Poor sales and difficult trading conditions saw profits warnings soar by 23 per cent in 2005 as consumer confidence fell in the UK, figures showed today.
Research from Ernst & Young found that there were 381 profits warnings last year compared with 294 the year before.
It was the highest number since 2001 with retailers in particular suffering from rising levels of debt and the slowdown in the housing market.
In the West Midlands there were six profit warnings for the year to December 31, an increase of four warnings when compared to the same period in 2004, and a slight increase of one warning when compared to the third quater of 2005.
Nationally, in the fourth quarter of 2005 sales short of forecasts were blamed for 45 per cent of the profits warnings, while 42 per cent of firms hit cited "difficult market conditions".
Overheads were also of concern, with 12 companies blaming rising energy costs.
Last week, Goodfella's pizza and Fox's biscuits maker Northern Foods warned profits would be hurt by a 60 per cent, or £6 million, rise in energy bills.
Ernst & Young also blamed the number of profits warnings on a slowdown in the UK economy.
Ernst & Young partner Andrew Wollaston said: "Profits warnings have averaged 95 per quarter in 2005 compared with 65 per quarter in 2004.
"The 23 per cent increase is due largely to the decline in consumer confidence during 2005 as a result of growing concerns over increasing levels of consumer debt and the slowing of the housing market, and because UK economic growth has halved to 1.6 per cent - the lowest annual rate since 1993.
It is clear that companies are still finding it difficult to forecast in the current benign economic climate.
"Additionally, in a rising stock market there is an expectation on corporates to produce continuing improved profitability and this brings added pressure on forecasts."
The most profits warnings in the final quarter came in the support services sector with six recruitment companies delivering bad news.
Ernst & Young also found that retailers had a bad year, highlighted by the number of insolvencies within the sector.
Mr Wollaston said: "This is not surprising given that in the earlier year sales were at a six-year low and retailers were cutting jobs faster than at any time since 1992.
"The collapse of retailers such as Allders, Allsports, Furnitureland, Kookai and Unwins demonstrate that difficult market conditions and competition has made it impossible for some retailers to continue trading."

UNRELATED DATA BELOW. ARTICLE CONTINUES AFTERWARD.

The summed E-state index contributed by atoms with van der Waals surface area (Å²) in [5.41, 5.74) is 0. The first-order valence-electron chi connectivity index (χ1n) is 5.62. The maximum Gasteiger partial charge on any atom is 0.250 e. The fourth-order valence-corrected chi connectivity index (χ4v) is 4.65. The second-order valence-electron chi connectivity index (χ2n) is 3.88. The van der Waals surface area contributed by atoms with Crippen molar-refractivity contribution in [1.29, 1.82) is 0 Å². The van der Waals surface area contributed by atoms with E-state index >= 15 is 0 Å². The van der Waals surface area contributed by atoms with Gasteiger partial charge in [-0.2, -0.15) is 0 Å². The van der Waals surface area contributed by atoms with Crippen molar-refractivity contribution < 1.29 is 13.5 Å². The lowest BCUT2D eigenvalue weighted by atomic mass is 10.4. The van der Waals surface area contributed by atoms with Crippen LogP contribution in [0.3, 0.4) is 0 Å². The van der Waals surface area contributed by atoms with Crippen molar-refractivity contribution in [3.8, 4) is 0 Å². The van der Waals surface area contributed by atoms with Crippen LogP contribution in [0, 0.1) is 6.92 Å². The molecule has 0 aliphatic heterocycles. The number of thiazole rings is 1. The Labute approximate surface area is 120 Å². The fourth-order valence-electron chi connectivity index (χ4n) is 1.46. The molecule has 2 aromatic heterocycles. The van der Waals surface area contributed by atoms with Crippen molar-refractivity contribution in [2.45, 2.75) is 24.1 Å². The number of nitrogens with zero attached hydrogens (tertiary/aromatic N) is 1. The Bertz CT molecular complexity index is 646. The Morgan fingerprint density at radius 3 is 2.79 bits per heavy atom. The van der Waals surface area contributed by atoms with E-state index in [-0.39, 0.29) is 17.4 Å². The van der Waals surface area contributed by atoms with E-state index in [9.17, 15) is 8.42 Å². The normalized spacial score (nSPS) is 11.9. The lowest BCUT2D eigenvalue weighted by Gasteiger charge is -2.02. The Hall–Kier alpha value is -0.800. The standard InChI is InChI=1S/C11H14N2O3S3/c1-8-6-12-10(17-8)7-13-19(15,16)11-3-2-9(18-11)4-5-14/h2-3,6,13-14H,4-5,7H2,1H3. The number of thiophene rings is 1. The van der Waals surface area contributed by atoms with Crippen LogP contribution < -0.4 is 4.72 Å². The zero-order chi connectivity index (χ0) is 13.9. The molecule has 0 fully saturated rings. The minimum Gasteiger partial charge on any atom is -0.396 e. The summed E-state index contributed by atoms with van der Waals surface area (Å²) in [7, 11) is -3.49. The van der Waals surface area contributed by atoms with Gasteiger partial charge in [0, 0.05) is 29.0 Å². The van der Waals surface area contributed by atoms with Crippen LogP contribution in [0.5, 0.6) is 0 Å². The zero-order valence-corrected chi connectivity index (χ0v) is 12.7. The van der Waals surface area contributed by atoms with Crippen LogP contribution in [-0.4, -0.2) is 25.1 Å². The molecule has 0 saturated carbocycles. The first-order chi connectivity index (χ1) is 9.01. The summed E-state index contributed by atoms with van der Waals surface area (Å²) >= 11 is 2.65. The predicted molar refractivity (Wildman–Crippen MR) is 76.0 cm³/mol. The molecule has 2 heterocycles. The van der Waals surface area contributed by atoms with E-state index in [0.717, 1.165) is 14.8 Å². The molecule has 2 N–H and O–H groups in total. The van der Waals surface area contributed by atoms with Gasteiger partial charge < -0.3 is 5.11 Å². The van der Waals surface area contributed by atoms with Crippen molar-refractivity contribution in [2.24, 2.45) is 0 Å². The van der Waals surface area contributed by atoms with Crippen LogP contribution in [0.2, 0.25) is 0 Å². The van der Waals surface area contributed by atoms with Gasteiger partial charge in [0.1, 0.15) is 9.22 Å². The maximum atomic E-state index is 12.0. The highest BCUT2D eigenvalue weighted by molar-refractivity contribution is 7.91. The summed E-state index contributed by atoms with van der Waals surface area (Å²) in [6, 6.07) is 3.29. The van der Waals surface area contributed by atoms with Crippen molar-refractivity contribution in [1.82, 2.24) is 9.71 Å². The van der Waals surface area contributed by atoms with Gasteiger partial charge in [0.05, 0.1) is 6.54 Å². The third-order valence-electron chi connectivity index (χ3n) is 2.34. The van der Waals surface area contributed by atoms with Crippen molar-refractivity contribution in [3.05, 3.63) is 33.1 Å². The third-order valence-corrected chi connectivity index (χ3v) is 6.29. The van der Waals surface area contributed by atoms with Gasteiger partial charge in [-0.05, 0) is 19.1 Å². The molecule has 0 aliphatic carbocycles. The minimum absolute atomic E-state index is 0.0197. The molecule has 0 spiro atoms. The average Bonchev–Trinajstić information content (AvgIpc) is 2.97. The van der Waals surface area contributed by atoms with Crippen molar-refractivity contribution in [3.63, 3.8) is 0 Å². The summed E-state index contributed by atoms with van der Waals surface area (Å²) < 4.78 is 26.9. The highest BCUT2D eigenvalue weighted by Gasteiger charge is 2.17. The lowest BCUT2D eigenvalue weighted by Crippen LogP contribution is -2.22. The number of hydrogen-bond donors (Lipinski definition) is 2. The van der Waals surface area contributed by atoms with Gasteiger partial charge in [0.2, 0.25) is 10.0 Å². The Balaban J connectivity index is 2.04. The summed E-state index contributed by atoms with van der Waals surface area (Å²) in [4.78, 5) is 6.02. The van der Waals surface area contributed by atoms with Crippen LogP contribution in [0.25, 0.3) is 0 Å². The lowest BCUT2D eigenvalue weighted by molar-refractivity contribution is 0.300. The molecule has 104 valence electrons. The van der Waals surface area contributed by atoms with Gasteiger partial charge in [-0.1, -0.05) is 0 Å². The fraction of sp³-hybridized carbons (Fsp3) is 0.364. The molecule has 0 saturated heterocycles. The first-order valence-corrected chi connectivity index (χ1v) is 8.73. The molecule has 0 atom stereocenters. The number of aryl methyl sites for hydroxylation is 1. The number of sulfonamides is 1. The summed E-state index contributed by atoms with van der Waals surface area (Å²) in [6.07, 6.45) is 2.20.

Insurers also suffered - having their worst year on record - as the number of claims jumped following natural disasters such as hurricanes Katrina, Rita and Wilma.
Keith McGregor, corporate restructuring partner at Ernst & Young, said: "The first quarter of 2006 is likely to see a similar warnings picture, possibly with a heavier bias toward retailers.
"With rents and employee costs on the rise and no opportunity to increase prices, all retailers will be looking to manage out costs and increase volumes."
Commenting on the figures in the West Midlands, Ian Best, Birmingham-based corporate restructuring partner at Ernst & Young, said: "Profit warnings across the West Midlands have averaged nearly five per quarter in 2005 compared to three per quarter in 2004.
"This significant increase is due largely to two facts.
"First, consumer confidence has fallen in 2005 as a result of concerns over growing levels of consumer debt and the slowing housing market.
"And second, because UK economic growth forecasts have been halved to 1.6 per cent, the lowest annual rate since 1993.
"While there appears to be the beginnings of a recovery in the housing market and more positive news of Christmas trading from retailers, it is clear that companies are still finding it difficult to forecast in the current economic climate.
"Additionally, in a rising stock market there is always an expectation on corporate businessess to continue to produce improved profitability and this brings added pressure on forecasts."
The highest number of warnings in the West Midlands came from companies operating in the engineering and machinery, and support services sectors, with two warnings each.